Jacob Tanzer (b. 1935)

Jacob Tanzer was born in Longview, Washington in 1935 and lived there until his family moved to Northeast Portland in 1945. In 1953, he graduated from Grant High School. He earned a BA in 1956 from the University of Oregon. In 1959, Jake received his Juris Doctorate from University of Oregon School of Law, and in the same year passed the Oregon bar. He also attended Stanford University and Reed College.

In 1959, following graduation, Jake and fellow colleague Frank Granata established a small law practice in Portland, Oregon, Granata & Tanzer, and practiced law there from 1959 to 1962. In 1963, he joined the US Department of Justice, where he served as a Trial Attorney in the Organized Crime and Racketeering Division of Robert Kennedy’s Justice Department. In 1964, he was sent to Mississippi as a member of the Civil Rights Division that was investigating the deaths of three civil rights activists: Andrew Goodman, James Chaney, and Michael Schwerner. This case, which would later become known as the Mississippi Burning case, became instrumental in the shaping of the Civil Rights movement, with the passage of the Civil Rights Act of 1964, which prohibited racial segregation and extended full voting rights to all US citizens of voting age. The following year, the Voting Rights Act of 1965 was also passed, which further outlawed discriminatory voting practices. Also of note, the case became a symbol of Jewish American involvement and support of the Civil Rights movement, as both Andrew Goodman and Michael Schwerner were Jewish.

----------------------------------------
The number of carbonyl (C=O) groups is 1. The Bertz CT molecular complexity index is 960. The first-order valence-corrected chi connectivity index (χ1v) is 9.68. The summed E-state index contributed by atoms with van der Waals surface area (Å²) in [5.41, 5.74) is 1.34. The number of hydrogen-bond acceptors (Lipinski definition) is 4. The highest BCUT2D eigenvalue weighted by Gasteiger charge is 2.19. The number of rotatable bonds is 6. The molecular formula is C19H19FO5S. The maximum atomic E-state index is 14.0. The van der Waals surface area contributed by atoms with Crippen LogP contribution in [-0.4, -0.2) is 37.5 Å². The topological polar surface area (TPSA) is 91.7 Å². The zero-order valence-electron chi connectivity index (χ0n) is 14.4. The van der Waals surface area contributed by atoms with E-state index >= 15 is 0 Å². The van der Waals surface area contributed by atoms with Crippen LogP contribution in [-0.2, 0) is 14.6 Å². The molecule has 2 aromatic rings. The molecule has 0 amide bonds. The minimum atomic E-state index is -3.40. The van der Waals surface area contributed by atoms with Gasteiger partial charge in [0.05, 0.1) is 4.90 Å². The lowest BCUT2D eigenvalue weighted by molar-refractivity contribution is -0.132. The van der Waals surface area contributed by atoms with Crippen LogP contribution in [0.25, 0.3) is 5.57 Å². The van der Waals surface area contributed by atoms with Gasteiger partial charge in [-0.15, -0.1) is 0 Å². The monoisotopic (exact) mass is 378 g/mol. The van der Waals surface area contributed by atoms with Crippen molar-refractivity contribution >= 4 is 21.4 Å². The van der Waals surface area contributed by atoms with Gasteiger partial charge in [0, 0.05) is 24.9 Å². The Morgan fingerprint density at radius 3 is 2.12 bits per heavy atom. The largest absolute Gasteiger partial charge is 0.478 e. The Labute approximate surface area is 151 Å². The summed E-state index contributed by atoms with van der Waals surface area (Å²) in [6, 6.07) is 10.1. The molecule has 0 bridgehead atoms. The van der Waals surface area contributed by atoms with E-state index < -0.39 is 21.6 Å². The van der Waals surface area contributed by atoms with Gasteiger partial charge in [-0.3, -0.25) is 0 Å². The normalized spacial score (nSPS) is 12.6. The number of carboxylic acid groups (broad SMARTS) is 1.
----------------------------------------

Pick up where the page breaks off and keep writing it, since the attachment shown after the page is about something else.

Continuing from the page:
From 1965 until 1969, Jake was the Deputy District Attorney for Multnomah County, Oregon. In 1969, he became the first Solicitor General for the Oregon Department of Justice. One of his first responsibilities was to edit the briefs in Thornton v. Hays, the bill that preserves Oregon beaches for public use, for which he is unaccredited. In 1971, he became the first director of the Oregon Department of Human Services. From 1973 to 1979, he served as an appeals court judge for the Oregon Court of Appeals. From 1980 until 1982, he served as the 81st judge for the Oregon Supreme Court. He resigned on New Year's Eve, 1982. After his resignation from the court, Jake returned to private practice in Portland.

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